This post is the second in our 3-part series called “Building Trust at Work”, with Chris Brogan. Chris is president of Human Business Works, providing business, communications and emerging technology strategy for mid- to large-sized businesses. He blogs regularly at chrisbrogan.com.
Bestselling author Charles H. Green wrote the book on trust. His seminal work with David Maister, The Trusted Advisor, taught countless business professionals how to go beyond simply booking billable hours with clients to instead provide them much, much more. He, along with Andrea Howe, recently released The Trusted Advisor Fieldbook, which further explores the concept of how leaders in organizations work with trust. So who better to talk with about how to build trust at work than Charles? After all, trust is one of the core elements behind successful efforts to launch remote and distributed employee programs.
According to Green, there are 4 pillars of trust. Through his work in surveying many leaders and stakeholders from companies of varying sizes and industries, he’s discovered that workshifting success takes credibility, reliability, intimacy and low self-orientation.
Credibility makes sense without much explanation. If you aren’t very credible (people won’t take your word for things), then there’s not enough trust to allow you to work on a project-centric basis. To repair credibility, simply make small commitments and keep them. If you miss a commitment, own up immediately, and then take extra steps to do even better.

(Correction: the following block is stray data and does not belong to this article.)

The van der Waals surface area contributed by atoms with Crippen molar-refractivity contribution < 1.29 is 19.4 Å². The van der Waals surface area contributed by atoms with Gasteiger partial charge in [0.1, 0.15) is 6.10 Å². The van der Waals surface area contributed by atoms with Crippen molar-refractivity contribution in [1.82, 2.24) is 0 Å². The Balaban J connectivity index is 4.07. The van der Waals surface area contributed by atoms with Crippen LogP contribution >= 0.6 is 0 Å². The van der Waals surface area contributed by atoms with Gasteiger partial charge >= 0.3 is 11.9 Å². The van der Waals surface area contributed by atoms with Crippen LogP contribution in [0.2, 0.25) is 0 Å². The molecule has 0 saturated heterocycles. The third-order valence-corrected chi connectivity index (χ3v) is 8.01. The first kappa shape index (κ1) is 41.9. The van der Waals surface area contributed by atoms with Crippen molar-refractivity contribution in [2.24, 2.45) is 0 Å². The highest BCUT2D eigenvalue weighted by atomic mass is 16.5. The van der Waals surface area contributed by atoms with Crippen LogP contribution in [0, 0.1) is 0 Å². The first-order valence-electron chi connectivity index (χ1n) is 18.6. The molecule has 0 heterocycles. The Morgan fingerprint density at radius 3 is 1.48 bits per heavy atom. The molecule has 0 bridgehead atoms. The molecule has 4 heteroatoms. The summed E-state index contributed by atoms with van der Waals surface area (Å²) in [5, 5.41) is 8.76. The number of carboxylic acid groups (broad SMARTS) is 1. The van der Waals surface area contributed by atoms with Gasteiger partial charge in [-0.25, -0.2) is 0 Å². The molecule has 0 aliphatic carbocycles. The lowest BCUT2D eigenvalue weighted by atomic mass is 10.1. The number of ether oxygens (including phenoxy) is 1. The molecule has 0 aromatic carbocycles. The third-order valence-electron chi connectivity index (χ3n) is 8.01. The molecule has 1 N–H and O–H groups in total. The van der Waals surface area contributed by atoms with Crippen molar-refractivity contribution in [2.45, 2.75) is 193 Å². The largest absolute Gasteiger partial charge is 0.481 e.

Reliability is also clearly important. If you’re being counted on to do the work, do it. But the way we express reliability is another matter altogether. Sometimes, we feel that being responsive – answering email within a few minutes – is the same. It’s not. That just means you’re easily distracted from your important work.
Other times, leaders feel that “butts in chairs” is the only measure of reliability. That’s equally as wrong. The goal here is to build up trust by delivering within certain parameters and by keeping that level of quality going. If credibility is about doing what you say you’ll do, then reliability is about doing it in a way that people can count on.
Intimacy is a strange word when thinking about work relationships. In this case, it’s a mix of being attentive to details (an intimate relationship with the work at hand) and to the needs of the people related to the project.
If your boss needs morning email briefs to feel comfortable, then intimacy would suggest that you know to help by sending these along without being asked. If you’re working remotely, you miss some of the “hallway chatter,” so your role is to know what’s being said anyway through inquiries to team members. Though you need all 4 pillars according to Green, intimacy strikes me as being one of the most crucial.
Having low self-orientation is one of the areas where people could use more improvement. The idea is that one must be a team- and goal-oriented individual. If you’re to be working remotely and with less supervision, doing your best work from afar with the needs of the company in mind will garner you the trust of your employer and teammates. By focusing on the success of the team and the project, you’re demonstrating a strong level of trustworthiness that isn’t easily faked – and that becomes gold to the leadership at hand.
The 4 pillars of trust, as Green laid them out, make a great deal of sense for people seeking to build a strong relationship between leadership, team members and remote workers. It’s a powerful mix of metrics to consider. If you’re worthy of high marks in all 4, you’ll likely do well.
Check back next week for the 3rd part of our “Building Trust at Work” series.